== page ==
This year I have learnt a lot; how to write news effectively, what a good cover letter looks like and (most importantly) if free food is offered at an interview day, take it- take it all and make sure you have enough for dinner.
I love my course, I would recommend it to anyone who wants to go into journalism. I have met the best people and had more opportunities than I could have ever imagined. You speak to cool, sometimes slightly wacky people who have a story to tell and you get to be the first to hear it which is such a privilege.
However, I have also learnt that 9 times out of 10 if you tell people you’re a journalist they will scoff and say something along the lines of “why the hell do you want to do that? I hope you’re one of the good ones.” Now the socially acceptable response to this is laughing and sipping whatever drink you have to hand until the tension has passed.
If you search ‘journalists are’ into Google the first two suggestions that come up are ‘journalists are liars’ and ‘journalists are scum’…
Don’t get me wrong I know some journalists are bad people. The profession has come under fire as being disingenuous and attractive to those who are morally corrupt. After Trump decided to coin anything he didn’t agree with as fake news, hostility towards journalists is at an all-time high.
People go into journalism for different reasons. Few do it for the money (because they’d be barking up the wrong tree) and some for fame. It attracts good people and bad people like any other profession does. But we all know a certain few journalists who use their platform to spread hateful views, tarnishing journalism as a whole.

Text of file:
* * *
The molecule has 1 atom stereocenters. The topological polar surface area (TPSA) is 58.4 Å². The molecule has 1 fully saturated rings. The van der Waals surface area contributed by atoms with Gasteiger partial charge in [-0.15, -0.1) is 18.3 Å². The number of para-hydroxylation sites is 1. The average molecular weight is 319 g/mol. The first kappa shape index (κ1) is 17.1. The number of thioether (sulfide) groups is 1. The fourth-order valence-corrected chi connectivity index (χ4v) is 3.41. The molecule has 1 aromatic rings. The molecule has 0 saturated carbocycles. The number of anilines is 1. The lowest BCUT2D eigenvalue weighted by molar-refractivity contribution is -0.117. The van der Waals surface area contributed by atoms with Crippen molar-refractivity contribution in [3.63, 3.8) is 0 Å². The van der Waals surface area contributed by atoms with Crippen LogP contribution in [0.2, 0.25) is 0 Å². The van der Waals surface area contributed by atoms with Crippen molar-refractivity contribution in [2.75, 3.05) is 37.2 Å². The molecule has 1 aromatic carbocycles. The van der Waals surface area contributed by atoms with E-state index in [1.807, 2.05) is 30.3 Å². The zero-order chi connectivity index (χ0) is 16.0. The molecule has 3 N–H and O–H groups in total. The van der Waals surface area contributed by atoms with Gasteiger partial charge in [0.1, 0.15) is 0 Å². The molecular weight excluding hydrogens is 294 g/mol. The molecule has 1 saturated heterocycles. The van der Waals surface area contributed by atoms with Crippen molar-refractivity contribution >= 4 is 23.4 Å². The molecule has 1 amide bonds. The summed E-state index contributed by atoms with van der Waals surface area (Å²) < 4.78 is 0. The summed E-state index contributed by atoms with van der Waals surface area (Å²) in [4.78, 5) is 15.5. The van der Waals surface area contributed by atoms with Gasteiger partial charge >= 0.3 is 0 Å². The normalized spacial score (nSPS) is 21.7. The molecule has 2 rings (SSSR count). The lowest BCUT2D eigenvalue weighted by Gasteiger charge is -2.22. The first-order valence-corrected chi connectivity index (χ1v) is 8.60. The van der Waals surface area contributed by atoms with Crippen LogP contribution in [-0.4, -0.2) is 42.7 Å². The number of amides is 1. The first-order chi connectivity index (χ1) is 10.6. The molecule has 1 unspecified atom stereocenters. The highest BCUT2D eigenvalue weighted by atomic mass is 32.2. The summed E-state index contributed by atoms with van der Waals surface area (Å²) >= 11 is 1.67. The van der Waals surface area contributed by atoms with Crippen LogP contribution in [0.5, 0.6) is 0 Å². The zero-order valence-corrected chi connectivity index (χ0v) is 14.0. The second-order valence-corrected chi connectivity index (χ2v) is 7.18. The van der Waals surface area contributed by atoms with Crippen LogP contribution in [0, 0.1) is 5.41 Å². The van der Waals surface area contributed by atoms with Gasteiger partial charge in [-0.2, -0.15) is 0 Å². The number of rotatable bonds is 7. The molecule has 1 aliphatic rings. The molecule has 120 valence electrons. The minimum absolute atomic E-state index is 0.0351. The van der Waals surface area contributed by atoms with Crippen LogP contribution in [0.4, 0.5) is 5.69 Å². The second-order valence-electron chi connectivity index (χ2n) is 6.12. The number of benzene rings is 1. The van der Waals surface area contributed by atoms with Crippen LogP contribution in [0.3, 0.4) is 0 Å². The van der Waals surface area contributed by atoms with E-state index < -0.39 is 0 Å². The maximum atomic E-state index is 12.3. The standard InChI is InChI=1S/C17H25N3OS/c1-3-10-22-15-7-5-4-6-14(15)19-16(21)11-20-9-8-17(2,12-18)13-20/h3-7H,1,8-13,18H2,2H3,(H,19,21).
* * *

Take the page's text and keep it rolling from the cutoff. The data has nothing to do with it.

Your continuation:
I am not going to write out a list of why it is important but you only have to look at the work of the likes of Stacey Dooley, Nick Cohen, Laura Bates, Hadley Freeman, Giles Coren, Maureen Dowd and (my most beloved) Louis Theroux, to see that journalism, in all the forms that it takes, is so integral to giving a voice to those who might not have a platform and exposing issues across the globe.
After the events this week in London, I have had a few conversations with people about the standards of ethics demonstrated by journalists reporting on the attack. Innumerable articles have flashed up on my twitter feed, people retweeting racist, Islamophobic articles placing the blame on all Muslims as a way to show how the media warps an event into fake, twisted news.
But for every hateful, fake, racist article there was so many more that explained what actually happened without pushing an agenda. Just as in any profession, the behaviour of a few would not tarnish the majority, journalism should be treated the same way.
I can say that I am blessed to call a proportion of the next generation of journalists my friends and they’re not bad, morally redundant people. They’re passionate about good writing, imparting a story and spreading news, great style and good food and culture. There are good and bad people in all walks of life and wanting to be journalist isn’t synonymous with being sly or a liar.